Plastic Pots Reducing Your Harvest?
March 7, 2016
[et_pb_image _builder_version=”3.0.91″ src=”https://gardenculturemagazine.com/wp-content/uploads/2016/02/GC-stamp-sticker.jpg” show_in_lightbox=”off” url_new_window=”on” use_overlay=”off” always_center_on_mobile=”on” force_fullwidth=”off” show_bottom_space=”on” url=”https://gardenculturemagazine.com/our-magazine/united-states-canada-issue-03/” /]
This article was originally published in 2014 by Garden Culture Magazine, US Issue 3, under the title, “Maximizing Yield from Container Gardens”.
Container gardening is super popular, but did you know that plastic pots and resin plant containers aren’t doing you any favors? Heads up, urban gardeners! Your small space fruit and vegetable yields are being stunted, because the plants’ roots are suffering.
Growing plants and having a garden is a rewarding hobby; especially when your plants look awesome. It is a great feeling walking out your back door to check on your garden, and spotting the first ripe tomato of the season. It’s almost as good as eating that first ripe tomato. Maybe almost as powerful as bragging to your neighbors and friends how nice the tomato was, or how nice your garden is. The feeling is more enhanced knowing your garden is nicer than theirs. For a home gardener there is nothing better.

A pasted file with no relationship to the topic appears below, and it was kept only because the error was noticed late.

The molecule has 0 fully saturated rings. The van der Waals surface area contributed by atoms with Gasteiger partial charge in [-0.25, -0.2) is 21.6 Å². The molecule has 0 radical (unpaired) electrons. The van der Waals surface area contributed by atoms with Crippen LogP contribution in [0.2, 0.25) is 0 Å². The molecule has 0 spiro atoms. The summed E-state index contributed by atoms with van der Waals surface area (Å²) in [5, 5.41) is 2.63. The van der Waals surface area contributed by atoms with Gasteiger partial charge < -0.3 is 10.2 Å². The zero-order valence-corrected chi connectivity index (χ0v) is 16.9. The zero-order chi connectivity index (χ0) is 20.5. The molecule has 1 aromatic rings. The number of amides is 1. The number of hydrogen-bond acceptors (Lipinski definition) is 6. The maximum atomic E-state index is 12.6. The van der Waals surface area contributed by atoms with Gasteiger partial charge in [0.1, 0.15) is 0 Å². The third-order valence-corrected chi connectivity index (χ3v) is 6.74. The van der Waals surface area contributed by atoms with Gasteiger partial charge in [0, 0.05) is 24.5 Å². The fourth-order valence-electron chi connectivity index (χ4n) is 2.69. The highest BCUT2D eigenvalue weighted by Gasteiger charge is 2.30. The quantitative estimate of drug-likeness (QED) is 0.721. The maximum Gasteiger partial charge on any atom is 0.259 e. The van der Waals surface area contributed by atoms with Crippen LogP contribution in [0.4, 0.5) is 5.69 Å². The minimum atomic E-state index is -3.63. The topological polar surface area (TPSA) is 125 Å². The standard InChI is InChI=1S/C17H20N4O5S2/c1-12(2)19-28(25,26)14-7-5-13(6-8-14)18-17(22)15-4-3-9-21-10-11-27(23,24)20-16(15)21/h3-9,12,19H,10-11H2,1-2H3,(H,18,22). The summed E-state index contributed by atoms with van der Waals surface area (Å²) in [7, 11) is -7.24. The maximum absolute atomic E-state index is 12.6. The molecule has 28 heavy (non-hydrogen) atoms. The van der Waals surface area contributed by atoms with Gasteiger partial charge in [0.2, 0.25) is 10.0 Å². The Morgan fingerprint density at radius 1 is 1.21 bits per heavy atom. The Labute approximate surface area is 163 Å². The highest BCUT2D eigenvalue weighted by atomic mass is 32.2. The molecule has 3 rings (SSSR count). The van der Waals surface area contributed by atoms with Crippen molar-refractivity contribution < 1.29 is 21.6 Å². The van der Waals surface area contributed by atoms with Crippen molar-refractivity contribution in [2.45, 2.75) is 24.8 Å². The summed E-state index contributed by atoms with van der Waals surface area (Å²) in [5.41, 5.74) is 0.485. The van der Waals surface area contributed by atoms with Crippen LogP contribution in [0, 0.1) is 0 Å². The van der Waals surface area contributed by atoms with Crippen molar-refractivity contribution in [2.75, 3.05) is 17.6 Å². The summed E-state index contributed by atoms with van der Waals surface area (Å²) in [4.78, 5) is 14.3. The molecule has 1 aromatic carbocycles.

However, what sometimes gets lost, especially to the novice or the beginner, is what makes that plant and that fruit look great. That fact is, for most, all the attention is given to the top of the plant, when in reality, if you do not have a great plant below, you will not have a great plant up top. I am talking about the roots. The part of the plant that you don’t see, but is the reason for the top of your plant being beautiful and fruitful. If you have great roots, you will have great fruit.
For many years a challenge for container gardeners has been to create a natural environment inside a container. Mimic the soil, temperature, and drainage while providing an area for the roots to grow to their potential. After all, a plant is only as good as its roots. For a long time the only option has been a plastic container. As we have learned, traditional plastic containers do not offer the best environment for plants to thrive. They do not drain well, they hold heat in, and they do not encourage a plant’s root structure to develop to its potential.
These reasons are why companies and home gardeners alike have made changes to their plastic container designs and to the mixes they use. Both have drilled holes in the containers to deliver oxygen and better drainage. White plastic containers are more popular to guard against heat buildup. Soil companies have made a nice business from creating mixes that drain well in a plastic container that doesn’t properly breathe or allow for proper drainage. Over the last few years, many companies have addressed these challenges, and now make both hard sided and fabric containers that offer the benefits that the container gardener needs to produce a healthy and productive plant.